Architect Anthony came up with a concept that fitted her wishes. His design also includes a suite of three guest rooms, two bathrooms and a laundry room on the lower ground floor level slotted into the slope beneath.
The feature that gives the house its name is the daringly cantilevered glass and stainless steel sun room that projects 16ft from the facade over the terraced garden in front of the house.
It took two years to plan and design the house.
Jackie says: "The planners at Amber Valley Council were amazing. I involved them in the design right from the start and it went straight through."
Despite the large amount of glass in the Light House, the interior never feels over-warm or stuffy.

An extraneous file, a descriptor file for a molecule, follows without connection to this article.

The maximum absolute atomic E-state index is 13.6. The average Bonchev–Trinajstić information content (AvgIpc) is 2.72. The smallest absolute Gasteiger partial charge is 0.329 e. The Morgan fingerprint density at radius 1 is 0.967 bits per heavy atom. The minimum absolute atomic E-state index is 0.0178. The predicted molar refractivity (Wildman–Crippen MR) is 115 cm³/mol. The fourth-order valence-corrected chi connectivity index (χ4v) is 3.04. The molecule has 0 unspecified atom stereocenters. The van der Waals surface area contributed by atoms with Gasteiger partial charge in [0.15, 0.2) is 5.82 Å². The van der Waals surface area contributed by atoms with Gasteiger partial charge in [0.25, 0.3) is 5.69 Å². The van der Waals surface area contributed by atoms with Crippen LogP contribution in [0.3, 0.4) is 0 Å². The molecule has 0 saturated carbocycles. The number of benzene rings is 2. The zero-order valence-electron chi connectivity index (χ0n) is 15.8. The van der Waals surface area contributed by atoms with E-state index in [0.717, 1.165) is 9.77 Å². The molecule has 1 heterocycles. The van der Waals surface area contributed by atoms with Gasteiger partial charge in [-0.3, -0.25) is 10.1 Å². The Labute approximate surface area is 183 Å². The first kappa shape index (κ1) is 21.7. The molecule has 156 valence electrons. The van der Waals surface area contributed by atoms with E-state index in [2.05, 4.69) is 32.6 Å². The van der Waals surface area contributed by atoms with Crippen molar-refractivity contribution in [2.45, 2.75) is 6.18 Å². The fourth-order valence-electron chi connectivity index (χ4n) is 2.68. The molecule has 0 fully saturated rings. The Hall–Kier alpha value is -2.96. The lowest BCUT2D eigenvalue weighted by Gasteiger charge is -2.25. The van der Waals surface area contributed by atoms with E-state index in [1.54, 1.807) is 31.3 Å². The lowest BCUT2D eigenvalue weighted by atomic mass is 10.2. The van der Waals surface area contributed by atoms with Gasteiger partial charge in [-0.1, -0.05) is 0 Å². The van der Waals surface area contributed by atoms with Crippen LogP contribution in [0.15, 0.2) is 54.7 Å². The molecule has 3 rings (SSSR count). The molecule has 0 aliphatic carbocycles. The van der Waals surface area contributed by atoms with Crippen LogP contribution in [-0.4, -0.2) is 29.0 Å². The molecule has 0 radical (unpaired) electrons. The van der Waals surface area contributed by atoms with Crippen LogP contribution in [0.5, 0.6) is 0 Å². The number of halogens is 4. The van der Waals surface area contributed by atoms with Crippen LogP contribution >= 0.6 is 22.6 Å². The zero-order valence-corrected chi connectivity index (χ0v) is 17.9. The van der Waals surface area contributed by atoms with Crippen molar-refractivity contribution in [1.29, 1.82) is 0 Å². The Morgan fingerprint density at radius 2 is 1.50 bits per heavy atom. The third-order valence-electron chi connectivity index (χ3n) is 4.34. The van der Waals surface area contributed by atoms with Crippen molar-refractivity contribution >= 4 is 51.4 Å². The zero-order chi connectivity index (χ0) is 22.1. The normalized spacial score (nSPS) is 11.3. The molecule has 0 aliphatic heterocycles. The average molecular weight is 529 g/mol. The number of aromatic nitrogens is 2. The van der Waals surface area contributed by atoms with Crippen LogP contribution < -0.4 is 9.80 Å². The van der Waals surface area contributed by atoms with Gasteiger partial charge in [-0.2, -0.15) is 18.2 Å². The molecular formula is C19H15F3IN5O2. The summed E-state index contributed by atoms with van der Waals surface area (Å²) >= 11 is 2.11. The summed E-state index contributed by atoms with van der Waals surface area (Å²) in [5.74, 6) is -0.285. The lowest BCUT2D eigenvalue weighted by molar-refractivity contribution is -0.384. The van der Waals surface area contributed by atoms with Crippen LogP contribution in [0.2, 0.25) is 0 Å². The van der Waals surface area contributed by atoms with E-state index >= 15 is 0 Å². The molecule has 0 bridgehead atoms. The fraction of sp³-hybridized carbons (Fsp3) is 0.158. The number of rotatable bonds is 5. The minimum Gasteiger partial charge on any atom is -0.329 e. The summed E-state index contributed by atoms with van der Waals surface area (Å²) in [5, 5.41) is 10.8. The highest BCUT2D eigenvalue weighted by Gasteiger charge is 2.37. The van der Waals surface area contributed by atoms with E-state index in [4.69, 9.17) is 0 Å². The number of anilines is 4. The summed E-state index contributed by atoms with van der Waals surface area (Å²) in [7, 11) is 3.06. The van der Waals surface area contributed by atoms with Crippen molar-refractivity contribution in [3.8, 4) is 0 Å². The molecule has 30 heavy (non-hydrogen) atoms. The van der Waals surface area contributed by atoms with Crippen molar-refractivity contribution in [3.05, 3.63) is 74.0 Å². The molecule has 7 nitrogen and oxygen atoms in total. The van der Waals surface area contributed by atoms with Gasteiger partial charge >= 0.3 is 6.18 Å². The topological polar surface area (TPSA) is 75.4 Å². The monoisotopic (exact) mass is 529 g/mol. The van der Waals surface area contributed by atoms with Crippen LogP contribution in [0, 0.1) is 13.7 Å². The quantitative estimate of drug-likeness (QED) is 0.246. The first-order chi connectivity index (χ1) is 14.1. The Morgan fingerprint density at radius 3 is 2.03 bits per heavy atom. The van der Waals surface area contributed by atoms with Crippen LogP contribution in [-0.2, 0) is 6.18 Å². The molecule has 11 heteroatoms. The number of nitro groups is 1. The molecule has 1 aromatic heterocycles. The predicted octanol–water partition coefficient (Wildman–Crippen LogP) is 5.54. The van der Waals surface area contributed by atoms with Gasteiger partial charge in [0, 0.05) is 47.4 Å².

Jane says: "Because the architect designed the house with an overhang, the temperature remains pleasant all the time. My home is lovely to wake up to and lovely to come home to. It's a house that springs from its landscape and makes the most of its wonderful views."
Previously, Jackie lived in an Edwardian house in Belper, her family home for 27 years. She says: "My three daughters grew up there but I eventually decided to move to another house and spent five years looking."
Now, finally, she has the house of her dreams, one which her daughters Amy, 33, Bess, 31, and Sophie, 28, love as much as she does.
Although she now employs a product designer at the Dolls House Emporium, Jackie is still very much involved in designing the products her company sells from its shop in Ripley, as well as online and by mail order. The dolls' houses are also sold at various outlets throughout Britain, including Harrods and Hamleys in London, and to customers across Europe and beyond.